As you can see the court has enjoyed being a hub of DTLA history. But what does the future have in store for St. Vincent Court? Unfortunately, in 2013 trouble invaded the court. The trouble? The restaurants had expanded to the point where tables and chairs were in the road. Although no city official seemed to object to the tables being in the middle of the court, it was (ahem) illegal. Developers working to restore the historic Los Angeles Theatre (at the end of the enclosed court) asked the city to enforce the street ordinances. Their trucks had to have access to the theatre for their restoration efforts. Restaurateurs were forced to remove their tables and serve their customers either inside or at a limited few tables on the curb. I talked to one local resident, a regular customer. Although he was unhappy he did express a certain amount of hopefulness for a resolution. One that would somehow let the restaurants return to serving the public as they once did. So, it seems that St. Vincent Court might be in the midst of DTLA event. I know you want to visit so below is a map to help you find the Court.
* * * * *
Are you ready for our next quiz? Well, check out the new photo. The picture for this quiz could be from any city anywhere, perhaps even legendary Gotham. If, like most Angelenos, you venture downtown only occasionally don‘t fret, there are a lot of familiar landmarks in the picture. Now, if you were there with us among the thousands of happy Angelenos you’d really know the answer. In fact, you probably saw this on the news. It was unique event. I encourage you to come out join us next time. You’ll enjoy it. So, look upon this current quiz as a two-point effort. First, where in LA are we? Then next, what-in-the-world is going on?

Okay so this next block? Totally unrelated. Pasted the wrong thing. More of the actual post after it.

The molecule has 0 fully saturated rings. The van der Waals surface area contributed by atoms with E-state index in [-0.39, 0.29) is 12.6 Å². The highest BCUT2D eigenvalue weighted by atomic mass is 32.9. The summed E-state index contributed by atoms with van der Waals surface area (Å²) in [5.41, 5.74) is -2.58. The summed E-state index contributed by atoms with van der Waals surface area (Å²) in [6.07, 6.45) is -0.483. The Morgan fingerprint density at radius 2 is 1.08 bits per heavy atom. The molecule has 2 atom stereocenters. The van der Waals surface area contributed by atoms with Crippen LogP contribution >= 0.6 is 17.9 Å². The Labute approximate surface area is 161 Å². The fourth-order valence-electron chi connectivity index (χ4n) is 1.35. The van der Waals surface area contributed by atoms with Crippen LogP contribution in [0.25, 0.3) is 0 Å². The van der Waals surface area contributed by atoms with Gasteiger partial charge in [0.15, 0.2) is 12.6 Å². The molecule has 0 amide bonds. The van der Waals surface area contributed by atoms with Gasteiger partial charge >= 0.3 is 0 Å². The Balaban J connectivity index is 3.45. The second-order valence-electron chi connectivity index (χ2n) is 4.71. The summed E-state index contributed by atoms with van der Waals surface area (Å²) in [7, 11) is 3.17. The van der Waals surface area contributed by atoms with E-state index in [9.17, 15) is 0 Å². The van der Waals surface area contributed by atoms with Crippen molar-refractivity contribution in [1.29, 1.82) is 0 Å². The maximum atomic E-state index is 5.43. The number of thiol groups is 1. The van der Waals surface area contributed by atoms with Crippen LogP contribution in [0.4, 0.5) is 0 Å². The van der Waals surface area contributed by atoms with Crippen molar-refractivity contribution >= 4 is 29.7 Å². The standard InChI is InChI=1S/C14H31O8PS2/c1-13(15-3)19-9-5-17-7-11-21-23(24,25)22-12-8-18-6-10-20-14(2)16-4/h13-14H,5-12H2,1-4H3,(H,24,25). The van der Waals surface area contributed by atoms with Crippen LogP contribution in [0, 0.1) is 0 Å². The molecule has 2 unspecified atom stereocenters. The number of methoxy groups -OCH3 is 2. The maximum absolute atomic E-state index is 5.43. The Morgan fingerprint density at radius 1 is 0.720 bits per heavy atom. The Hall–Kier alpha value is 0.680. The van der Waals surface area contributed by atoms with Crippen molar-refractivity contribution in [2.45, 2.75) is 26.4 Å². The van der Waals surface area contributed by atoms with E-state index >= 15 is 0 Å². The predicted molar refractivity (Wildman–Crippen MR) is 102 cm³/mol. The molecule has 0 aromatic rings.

(In a hurry? The answer to this latest quiz can be found on my About Page.)
* * * * *
Here are Previous LA Quizzes
If you love to meander around the city like I do, you’re probably familiar with the many popular and famous places I’ve featured on these posts. Here’s a chance to test your knowledge of Los Angeles. Take a look at these earlier posts and see if you can identify the locations featured. The posts are in chronological order so start at the top of the list. The answers will be in the next postings. Then gather up the family and go visit these interesting places. Explore LA and have fun.
Take the LA Quiz! (Oct. 2013)
The Goddess Of Music (Jan. 2104)
Tower and Ramp Sculpture In Los Angeles (Feb, 2014)
Shoshone Sculpture On A Quiet Morning (April, 2014)
Reflections Downtown (May, 2014)
Our Famous Promontory (June, 2014)
Go Visit a Gift from Friends Across the Sea (July, 2014)
Here’s a Bit of Los Angeles History (Sept. 2014)
See the Beautiful Face? Where is She? (Oct. 2014)
The Gilmore Gas Station- It’s a Gas-A-Teria! (Dec. 2014)
This Public Art Said- Come Fly With Me (Jan. 2015)
Petersen Automotive Museum Says Look at Me! (Nov. 2015)
Pasadena City Hall: The Pride of Pasadena (Dec. 2015)
Claudio Ethos- Street Art in Los Angeles (Dec 31, 2015)
Welcome to Chinatown, Los Angeles (Feb. 2016)
The Eagle Rock Looms (April 2016)
Palisades Park- Santa Monica (May 2016)
El Parque de Mexico: A Nod to LA’s Heritage (June 2016)